Monday, May 30, 2016


This brave man shows courage in several dimensions:  first in becoming a military warrior, second in surviving grievous damage, and third in allowing himself to be frankly and clearly seen.  Most of us think that our bodies “are” us and discount the presence of anything else, but in this man something is shining through, something almost like compassion — even for himself — and, more than that, a kind of proud transcendence.  Awareness of the price idealism can demand.  

He still has a strong man’s chest and, I hope, his right arm.  He can still hold a lover against his chest and carry a baby in the crook of his arm.  His whole stance is one of intelligence, even wisdom.  And yet, he is like Darth Vader unpeeled: standing after terrible suffering.

Patrick Burns used this photo on his blog.  .  Patrick is an iconoclastic demographer and hunter of burrowing animals with the help of terriers.  He’s dedicated against stupidity and Puritanical, conventional, non-thinking proliferations.  His work is in Washington, D.C., and his experience is world-wide.  He’s a confronter.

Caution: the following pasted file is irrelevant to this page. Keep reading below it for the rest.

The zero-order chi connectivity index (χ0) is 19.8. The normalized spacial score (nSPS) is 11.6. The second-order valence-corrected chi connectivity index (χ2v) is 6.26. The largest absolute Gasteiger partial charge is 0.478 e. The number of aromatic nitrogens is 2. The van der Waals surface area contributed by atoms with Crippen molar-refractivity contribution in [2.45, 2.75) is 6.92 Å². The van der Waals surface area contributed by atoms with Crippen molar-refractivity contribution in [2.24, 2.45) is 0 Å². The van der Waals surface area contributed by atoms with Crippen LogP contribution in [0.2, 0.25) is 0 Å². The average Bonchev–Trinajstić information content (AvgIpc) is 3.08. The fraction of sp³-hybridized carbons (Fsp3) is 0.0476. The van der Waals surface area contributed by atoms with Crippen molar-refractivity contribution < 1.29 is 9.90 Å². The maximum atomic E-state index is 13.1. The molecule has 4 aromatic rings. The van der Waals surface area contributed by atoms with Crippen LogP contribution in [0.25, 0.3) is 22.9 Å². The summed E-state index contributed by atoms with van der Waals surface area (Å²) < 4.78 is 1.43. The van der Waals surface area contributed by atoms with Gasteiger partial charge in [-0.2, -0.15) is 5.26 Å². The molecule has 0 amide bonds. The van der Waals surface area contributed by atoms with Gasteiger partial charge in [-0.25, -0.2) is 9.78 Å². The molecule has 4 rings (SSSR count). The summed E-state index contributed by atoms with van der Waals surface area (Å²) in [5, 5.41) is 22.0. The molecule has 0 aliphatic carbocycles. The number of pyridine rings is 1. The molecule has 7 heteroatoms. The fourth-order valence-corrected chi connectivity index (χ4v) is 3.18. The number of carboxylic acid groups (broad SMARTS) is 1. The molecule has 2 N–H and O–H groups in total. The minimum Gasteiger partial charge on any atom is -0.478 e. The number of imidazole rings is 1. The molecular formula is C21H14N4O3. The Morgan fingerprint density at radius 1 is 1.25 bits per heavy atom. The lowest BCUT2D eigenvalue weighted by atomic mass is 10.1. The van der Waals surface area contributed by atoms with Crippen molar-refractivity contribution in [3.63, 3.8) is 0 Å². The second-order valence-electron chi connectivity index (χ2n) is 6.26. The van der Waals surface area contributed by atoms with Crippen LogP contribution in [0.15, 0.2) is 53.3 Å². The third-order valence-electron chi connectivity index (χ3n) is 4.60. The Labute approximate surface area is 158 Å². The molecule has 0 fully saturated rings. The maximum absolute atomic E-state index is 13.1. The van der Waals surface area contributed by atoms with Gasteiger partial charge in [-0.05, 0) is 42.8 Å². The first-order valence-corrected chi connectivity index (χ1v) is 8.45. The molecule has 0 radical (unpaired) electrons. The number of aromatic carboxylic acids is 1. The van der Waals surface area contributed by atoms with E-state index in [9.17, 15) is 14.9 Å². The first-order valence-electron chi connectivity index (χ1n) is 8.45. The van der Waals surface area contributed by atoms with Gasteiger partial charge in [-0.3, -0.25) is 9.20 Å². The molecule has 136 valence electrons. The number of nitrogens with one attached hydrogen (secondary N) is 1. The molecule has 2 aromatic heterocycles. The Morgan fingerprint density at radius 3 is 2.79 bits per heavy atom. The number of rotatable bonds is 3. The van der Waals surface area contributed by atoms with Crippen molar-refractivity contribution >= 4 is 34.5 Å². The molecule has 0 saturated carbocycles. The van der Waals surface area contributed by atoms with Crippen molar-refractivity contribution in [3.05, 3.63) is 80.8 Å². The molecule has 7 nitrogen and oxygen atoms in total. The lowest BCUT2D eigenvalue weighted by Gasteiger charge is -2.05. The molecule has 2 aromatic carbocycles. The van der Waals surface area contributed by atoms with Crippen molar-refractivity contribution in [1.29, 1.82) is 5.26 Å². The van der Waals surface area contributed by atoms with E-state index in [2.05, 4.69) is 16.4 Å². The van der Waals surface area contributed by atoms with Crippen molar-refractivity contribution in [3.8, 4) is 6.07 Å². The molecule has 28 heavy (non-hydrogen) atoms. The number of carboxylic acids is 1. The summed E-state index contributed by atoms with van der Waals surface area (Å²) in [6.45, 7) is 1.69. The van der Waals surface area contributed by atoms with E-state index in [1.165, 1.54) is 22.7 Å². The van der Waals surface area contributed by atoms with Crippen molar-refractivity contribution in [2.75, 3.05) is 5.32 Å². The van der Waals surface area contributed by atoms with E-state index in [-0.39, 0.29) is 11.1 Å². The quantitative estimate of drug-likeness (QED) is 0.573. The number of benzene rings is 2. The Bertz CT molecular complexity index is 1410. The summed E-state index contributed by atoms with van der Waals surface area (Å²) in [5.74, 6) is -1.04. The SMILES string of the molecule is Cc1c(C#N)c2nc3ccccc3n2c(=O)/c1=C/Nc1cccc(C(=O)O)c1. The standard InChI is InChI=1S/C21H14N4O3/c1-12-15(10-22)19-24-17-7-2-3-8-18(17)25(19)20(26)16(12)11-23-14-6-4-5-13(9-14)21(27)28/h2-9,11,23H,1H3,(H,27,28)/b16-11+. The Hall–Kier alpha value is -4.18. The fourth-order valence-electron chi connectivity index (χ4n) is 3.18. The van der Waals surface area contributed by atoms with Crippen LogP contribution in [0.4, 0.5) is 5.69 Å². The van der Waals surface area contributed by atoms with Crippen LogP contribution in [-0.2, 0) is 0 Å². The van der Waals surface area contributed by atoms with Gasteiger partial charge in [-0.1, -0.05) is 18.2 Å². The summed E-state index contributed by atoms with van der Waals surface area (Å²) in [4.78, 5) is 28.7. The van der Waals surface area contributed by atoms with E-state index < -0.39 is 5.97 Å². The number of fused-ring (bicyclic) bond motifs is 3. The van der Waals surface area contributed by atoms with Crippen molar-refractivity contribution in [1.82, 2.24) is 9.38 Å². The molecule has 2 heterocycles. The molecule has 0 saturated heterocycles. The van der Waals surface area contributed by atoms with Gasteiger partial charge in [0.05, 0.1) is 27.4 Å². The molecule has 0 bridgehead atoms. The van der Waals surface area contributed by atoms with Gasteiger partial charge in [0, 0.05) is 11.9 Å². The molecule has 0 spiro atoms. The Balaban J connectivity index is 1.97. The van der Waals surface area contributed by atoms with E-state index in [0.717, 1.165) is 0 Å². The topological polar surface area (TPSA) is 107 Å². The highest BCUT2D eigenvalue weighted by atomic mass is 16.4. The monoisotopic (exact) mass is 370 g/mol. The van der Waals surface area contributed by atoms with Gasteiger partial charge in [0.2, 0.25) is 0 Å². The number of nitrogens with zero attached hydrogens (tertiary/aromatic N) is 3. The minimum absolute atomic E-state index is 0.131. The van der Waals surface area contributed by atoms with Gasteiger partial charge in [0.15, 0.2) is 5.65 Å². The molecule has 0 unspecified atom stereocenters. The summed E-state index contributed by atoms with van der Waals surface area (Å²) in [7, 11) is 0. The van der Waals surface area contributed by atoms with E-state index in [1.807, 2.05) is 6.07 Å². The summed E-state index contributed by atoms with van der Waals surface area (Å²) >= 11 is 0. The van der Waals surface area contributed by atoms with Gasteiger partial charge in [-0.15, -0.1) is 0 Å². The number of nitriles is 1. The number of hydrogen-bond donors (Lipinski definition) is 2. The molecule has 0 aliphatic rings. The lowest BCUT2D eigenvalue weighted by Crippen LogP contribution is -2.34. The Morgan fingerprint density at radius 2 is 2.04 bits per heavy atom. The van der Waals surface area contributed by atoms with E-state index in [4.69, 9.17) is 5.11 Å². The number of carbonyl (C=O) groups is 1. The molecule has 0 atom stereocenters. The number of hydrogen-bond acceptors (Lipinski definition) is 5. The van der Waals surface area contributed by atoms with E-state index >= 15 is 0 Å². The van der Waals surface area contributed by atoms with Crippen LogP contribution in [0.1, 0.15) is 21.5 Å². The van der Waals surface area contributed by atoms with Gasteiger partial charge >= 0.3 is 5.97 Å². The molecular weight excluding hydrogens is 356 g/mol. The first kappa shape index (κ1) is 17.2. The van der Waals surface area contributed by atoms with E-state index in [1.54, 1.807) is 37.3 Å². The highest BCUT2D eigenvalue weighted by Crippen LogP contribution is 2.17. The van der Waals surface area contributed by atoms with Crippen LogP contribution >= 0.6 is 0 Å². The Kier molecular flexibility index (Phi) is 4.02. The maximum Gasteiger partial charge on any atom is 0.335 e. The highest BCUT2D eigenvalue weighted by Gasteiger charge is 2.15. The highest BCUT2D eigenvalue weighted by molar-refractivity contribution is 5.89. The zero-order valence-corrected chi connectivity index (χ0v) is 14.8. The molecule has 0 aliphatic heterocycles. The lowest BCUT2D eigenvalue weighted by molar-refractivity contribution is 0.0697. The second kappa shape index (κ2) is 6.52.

Every Memorial Day we say, “Yes, yes, isn’t it terrible?  Don’t soldiers suffer as well as triumph?”  And we love those movies that show how they take care of each other and always prevail in the end.  But some look deeper.

“Famed author, critic and professor Camille Paglia has unexpectedly called George Lucas the world's "greatest living artist" saying the finale of 'Star Wars Episode III: Revenge of the Sith' as having more "inherent artistic value, emotional power, and global impact" than any other work of art in the last 30 years. . . .

“It's because the art world has flat-lined and become an echo chamber of received opinion and toxic over-praise. It's like the emperor's new clothes—people are too intimidated to admit what they secretly think or what they might think with their blinders off.”

You might remember the young handsome Vader rolling in lava next to a molten river, screaming it agony.  It was Hell.  I didn’t like the scene much, but I take her point — both about the disastrous consequences of such an ordeal, not just the burns but the malevolent trauma; and the banal stupidity of art based on profit, afraid to be dramatic or truthful.

Of course, art is drawn from life.  But it often misses true heroism.

No comments: